The plaintiff has contacted, through counsel, several of the entities he now seeks to depose. Mr. Bennett, whose labels have a combined catalog of over 75, 000 tracks available for sale in the Retailer Defendants' online music stores, confirmed that he did not obtain licenses or import authorization for the compositions embodied in the digital recordings he supplied to the Retailer Defendants. (Pl. Memo. at 6). He stated that any pre-1963 recordings were unlicensed, that they had been uploaded to the U.S. music stores in error, and that they would be removed. (Pl. Memo. at 6). After initially stating that his labels were not required to obtain licenses in the underlying compositions when selling karaoke recordings, Mr. Bennett subsequently told plaintiff's counsel that royalties were being paid "retrospectively through [the labels'] aggregators in the [United States]." (Pl. Memo. at 6-7). Following these conversations, Mr. Bennett has not returned telephone calls and e-mails from plaintiff's counsel seeking more information (Pl. Memo. at 7), and the pre-1963 recordings remain available online (Pl. Memo. at 6).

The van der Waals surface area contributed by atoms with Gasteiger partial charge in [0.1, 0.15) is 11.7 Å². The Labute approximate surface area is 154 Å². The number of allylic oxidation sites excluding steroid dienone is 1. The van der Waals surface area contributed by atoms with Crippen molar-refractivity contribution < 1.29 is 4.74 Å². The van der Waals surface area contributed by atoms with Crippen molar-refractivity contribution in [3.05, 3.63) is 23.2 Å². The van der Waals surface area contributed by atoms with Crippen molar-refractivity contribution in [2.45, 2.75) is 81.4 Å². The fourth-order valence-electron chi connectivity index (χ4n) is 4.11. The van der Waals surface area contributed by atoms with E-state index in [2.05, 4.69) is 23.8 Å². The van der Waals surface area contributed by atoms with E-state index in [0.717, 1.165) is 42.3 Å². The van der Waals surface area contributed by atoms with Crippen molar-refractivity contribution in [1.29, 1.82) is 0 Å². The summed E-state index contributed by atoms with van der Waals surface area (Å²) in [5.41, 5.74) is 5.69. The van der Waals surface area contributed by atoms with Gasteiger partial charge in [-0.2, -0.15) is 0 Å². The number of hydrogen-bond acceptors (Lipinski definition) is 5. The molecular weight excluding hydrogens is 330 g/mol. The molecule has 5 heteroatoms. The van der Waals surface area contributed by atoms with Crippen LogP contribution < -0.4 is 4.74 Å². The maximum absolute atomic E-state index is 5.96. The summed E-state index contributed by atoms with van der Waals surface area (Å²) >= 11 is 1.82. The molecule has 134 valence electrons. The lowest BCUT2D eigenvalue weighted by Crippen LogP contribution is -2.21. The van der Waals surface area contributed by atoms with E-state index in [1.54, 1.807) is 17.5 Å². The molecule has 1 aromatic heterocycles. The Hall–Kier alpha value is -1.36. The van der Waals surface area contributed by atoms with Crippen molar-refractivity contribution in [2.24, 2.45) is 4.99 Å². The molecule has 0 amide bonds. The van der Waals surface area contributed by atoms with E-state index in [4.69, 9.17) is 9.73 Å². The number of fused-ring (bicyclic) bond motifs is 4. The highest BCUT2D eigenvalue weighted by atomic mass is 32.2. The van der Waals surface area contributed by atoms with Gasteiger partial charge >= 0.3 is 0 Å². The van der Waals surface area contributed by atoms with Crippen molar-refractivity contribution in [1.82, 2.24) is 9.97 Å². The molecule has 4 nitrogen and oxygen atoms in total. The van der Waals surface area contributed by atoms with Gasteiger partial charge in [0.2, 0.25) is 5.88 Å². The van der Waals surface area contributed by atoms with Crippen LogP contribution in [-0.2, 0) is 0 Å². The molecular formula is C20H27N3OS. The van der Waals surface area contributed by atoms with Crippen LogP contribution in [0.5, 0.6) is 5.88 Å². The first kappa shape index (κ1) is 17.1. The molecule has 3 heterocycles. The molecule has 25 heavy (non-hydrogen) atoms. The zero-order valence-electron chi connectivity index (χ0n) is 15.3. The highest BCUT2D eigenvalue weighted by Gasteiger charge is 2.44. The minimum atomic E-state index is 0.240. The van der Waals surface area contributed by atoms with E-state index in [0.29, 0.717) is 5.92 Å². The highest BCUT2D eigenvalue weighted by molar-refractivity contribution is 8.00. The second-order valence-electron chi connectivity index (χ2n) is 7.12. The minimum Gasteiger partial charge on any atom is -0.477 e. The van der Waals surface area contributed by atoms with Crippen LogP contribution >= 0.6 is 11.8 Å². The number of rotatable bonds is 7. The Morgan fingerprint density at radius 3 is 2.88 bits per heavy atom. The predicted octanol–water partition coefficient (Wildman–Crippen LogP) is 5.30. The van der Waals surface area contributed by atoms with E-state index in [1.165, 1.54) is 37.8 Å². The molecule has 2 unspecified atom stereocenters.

Plaintiff's counsel also spoke with two aggregators - Second Wind Digital and Rants Ltd. - that work with certain of Mr. Bennett's labels. (Pl. Memo. at 7-8). Through representatives, both aggregators confirmed that they do not acquire licenses for the compositions embodied in the recordings and instead expect the labels to obtain the proper copyright authorization. (Pl. Memo. at 7-8). Nor do the aggregators pay money to the U.S. copyright owner of the recorded compositions. (Pl. Memo. at 7-8). Neither representative has responded to the plaintiff's request for a sworn statement. (Pl. Memo. at 7-8).